Celebrating FLS Research Success: mRNA selection for translation: new perspectives on the cytosolic site of translation and the machinery involved
|Starts:||15:00 4 Sep 2015|
|Ends:||16:00 4 Sep 2015|
|What is it:||Seminar|
|Organiser:||Faculty of Life Sciences|
|Who is it for:||Current University students, University staff|
|Speaker:||Dr Mark Ashe|
The next seminar in the ‘Celebrating Research Success in FLS’ series will be given by Dr Mark Ashe, who is a member of the Computational and Evolutionary Biology (CEB) Research Theme (sub theme: Functional Genomics and System Biology). The seminar will take place on Friday 4 September, 3-4pm, in Michael Smith Lecture Theatre. The seminar is scheduled to take place just prior to FLS Happy Hour to allow discussions and networking to continue after the actual presentation.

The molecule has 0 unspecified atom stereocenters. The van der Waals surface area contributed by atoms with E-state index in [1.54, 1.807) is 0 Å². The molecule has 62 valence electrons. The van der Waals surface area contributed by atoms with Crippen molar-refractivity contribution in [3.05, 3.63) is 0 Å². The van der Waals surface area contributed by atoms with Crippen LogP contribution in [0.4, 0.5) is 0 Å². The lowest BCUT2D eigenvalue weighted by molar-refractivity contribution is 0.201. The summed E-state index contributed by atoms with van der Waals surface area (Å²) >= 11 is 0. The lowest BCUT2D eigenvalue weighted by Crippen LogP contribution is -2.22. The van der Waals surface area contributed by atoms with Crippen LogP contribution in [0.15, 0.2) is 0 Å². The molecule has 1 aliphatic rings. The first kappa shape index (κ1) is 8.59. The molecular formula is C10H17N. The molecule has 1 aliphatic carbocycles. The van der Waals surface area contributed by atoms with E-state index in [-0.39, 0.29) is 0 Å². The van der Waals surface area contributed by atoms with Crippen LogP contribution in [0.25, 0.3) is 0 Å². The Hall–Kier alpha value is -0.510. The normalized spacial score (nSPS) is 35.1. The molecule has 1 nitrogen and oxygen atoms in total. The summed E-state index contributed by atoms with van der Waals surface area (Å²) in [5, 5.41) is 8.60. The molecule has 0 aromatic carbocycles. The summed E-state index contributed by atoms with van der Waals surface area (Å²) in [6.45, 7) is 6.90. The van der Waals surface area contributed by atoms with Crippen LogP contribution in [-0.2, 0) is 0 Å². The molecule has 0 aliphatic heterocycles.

Mark’s presentation will be entitled ‘mRNA selection for translation: new perspectives on the cytosolic site of translation and the machinery involved’ and will focus on two of his publications:
- Costello J, Castelli LM, Rowe W, Kershaw CJ, Talavera D, Mohammad-Qureshi SS, Sims PF, Grant CM, Pavitt GD, Hubbard SJ, Ashe MP. 2015. Global mRNA selection mechanisms for translation initiation. Genome Biol. 16: 10.
- Lui J, Castelli LM, Pizzinga M, Simpson CE, Hoyle NP, Bailey KL, Campbell SG, Ashe MP. 2014. Granules harboring translationally active mRNAs provide a platform for P-body formation following stress. Cell Rep. 9: 944-54.
Two recent studies from the lab have challenged current perceptions as to how individual mRNAs are translated. Firstly, we have found that some heavily translated mRNAs that encode cytosolic proteins are localised to specific foci while being translated, and have started to explore potential reasons for this localised translation. Secondly, the machinery responsible for selecting mRNAs for translation interacts poorly with these localised mRNAs even though hey are heavily translated. These results have highlighted a potential role for localised mRNA translation in the co-regulation or folding of nascent proteins in the same complex or pathway, and in the inheritance of key mRNAs during the cell cycle.
Travel and Contact Information
Michael Smith Lecture Theatre